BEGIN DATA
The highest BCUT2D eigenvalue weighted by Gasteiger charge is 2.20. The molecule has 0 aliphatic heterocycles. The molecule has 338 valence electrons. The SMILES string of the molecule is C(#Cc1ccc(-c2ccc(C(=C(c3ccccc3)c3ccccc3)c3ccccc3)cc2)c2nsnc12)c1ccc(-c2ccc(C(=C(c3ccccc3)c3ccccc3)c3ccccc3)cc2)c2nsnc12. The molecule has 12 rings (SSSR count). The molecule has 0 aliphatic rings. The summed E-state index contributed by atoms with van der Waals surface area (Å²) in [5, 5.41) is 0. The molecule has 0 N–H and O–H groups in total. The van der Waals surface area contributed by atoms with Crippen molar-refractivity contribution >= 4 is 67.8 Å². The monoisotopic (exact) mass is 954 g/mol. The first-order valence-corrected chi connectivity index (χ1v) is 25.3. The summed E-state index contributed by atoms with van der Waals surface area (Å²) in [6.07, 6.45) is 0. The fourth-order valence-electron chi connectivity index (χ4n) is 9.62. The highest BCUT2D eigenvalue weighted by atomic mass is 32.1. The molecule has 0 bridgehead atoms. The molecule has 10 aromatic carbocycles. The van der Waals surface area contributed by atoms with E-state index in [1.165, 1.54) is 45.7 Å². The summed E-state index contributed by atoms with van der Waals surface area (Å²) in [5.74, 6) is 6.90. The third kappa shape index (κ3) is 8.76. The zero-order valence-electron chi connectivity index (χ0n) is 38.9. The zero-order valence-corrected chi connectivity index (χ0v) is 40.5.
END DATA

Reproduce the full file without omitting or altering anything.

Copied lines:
The highest BCUT2D eigenvalue weighted by Gasteiger charge is 2.20. The molecule has 0 aliphatic heterocycles. The molecule has 338 valence electrons. The SMILES string of the molecule is C(#Cc1ccc(-c2ccc(C(=C(c3ccccc3)c3ccccc3)c3ccccc3)cc2)c2nsnc12)c1ccc(-c2ccc(C(=C(c3ccccc3)c3ccccc3)c3ccccc3)cc2)c2nsnc12. The molecule has 12 rings (SSSR count). The molecule has 0 aliphatic rings. The summed E-state index contributed by atoms with van der Waals surface area (Å²) in [5, 5.41) is 0. The molecule has 0 N–H and O–H groups in total. The van der Waals surface area contributed by atoms with Crippen molar-refractivity contribution >= 4 is 67.8 Å². The monoisotopic (exact) mass is 954 g/mol. The first-order valence-corrected chi connectivity index (χ1v) is 25.3. The summed E-state index contributed by atoms with van der Waals surface area (Å²) in [6.07, 6.45) is 0. The fourth-order valence-electron chi connectivity index (χ4n) is 9.62. The highest BCUT2D eigenvalue weighted by atomic mass is 32.1. The molecule has 0 bridgehead atoms. The molecule has 10 aromatic carbocycles. The van der Waals surface area contributed by atoms with E-state index in [1.165, 1.54) is 45.7 Å². The summed E-state index contributed by atoms with van der Waals surface area (Å²) in [5.74, 6) is 6.90. The third kappa shape index (κ3) is 8.76. The zero-order valence-electron chi connectivity index (χ0n) is 38.9. The zero-order valence-corrected chi connectivity index (χ0v) is 40.5.